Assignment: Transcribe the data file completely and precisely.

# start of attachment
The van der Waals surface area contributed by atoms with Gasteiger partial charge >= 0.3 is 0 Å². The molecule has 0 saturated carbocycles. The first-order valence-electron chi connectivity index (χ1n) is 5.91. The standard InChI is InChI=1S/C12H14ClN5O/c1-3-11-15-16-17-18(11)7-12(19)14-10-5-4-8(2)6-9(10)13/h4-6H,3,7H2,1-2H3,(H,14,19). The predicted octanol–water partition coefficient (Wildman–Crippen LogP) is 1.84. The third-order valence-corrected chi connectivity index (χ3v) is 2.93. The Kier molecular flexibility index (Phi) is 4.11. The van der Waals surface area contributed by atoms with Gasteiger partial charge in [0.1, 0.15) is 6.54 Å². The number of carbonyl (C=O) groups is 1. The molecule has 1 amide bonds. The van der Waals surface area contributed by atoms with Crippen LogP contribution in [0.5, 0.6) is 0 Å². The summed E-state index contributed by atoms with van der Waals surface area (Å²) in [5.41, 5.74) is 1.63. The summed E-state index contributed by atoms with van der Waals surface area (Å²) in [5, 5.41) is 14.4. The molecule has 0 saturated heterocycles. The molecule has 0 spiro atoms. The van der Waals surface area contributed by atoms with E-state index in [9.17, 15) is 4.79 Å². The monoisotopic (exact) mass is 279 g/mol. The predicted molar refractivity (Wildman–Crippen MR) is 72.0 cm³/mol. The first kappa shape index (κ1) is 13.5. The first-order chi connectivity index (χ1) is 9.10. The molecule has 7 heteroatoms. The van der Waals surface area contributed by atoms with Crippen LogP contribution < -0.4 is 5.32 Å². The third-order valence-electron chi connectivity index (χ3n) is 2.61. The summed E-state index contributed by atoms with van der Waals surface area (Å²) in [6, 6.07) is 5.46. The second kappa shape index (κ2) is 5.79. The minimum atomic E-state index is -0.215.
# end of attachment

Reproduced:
The van der Waals surface area contributed by atoms with Gasteiger partial charge >= 0.3 is 0 Å². The molecule has 0 saturated carbocycles. The first-order valence-electron chi connectivity index (χ1n) is 5.91. The standard InChI is InChI=1S/C12H14ClN5O/c1-3-11-15-16-17-18(11)7-12(19)14-10-5-4-8(2)6-9(10)13/h4-6H,3,7H2,1-2H3,(H,14,19). The predicted octanol–water partition coefficient (Wildman–Crippen LogP) is 1.84. The third-order valence-corrected chi connectivity index (χ3v) is 2.93. The Kier molecular flexibility index (Phi) is 4.11. The van der Waals surface area contributed by atoms with Gasteiger partial charge in [0.1, 0.15) is 6.54 Å². The number of carbonyl (C=O) groups is 1. The molecule has 1 amide bonds. The van der Waals surface area contributed by atoms with Crippen LogP contribution in [0.5, 0.6) is 0 Å². The summed E-state index contributed by atoms with van der Waals surface area (Å²) in [5.41, 5.74) is 1.63. The summed E-state index contributed by atoms with van der Waals surface area (Å²) in [5, 5.41) is 14.4. The molecule has 0 saturated heterocycles. The molecule has 0 spiro atoms. The van der Waals surface area contributed by atoms with E-state index in [9.17, 15) is 4.79 Å². The monoisotopic (exact) mass is 279 g/mol. The predicted molar refractivity (Wildman–Crippen MR) is 72.0 cm³/mol. The first kappa shape index (κ1) is 13.5. The first-order chi connectivity index (χ1) is 9.10. The molecule has 7 heteroatoms. The van der Waals surface area contributed by atoms with Crippen LogP contribution < -0.4 is 5.32 Å². The third-order valence-electron chi connectivity index (χ3n) is 2.61. The summed E-state index contributed by atoms with van der Waals surface area (Å²) in [6, 6.07) is 5.46. The second kappa shape index (κ2) is 5.79. The minimum atomic E-state index is -0.215.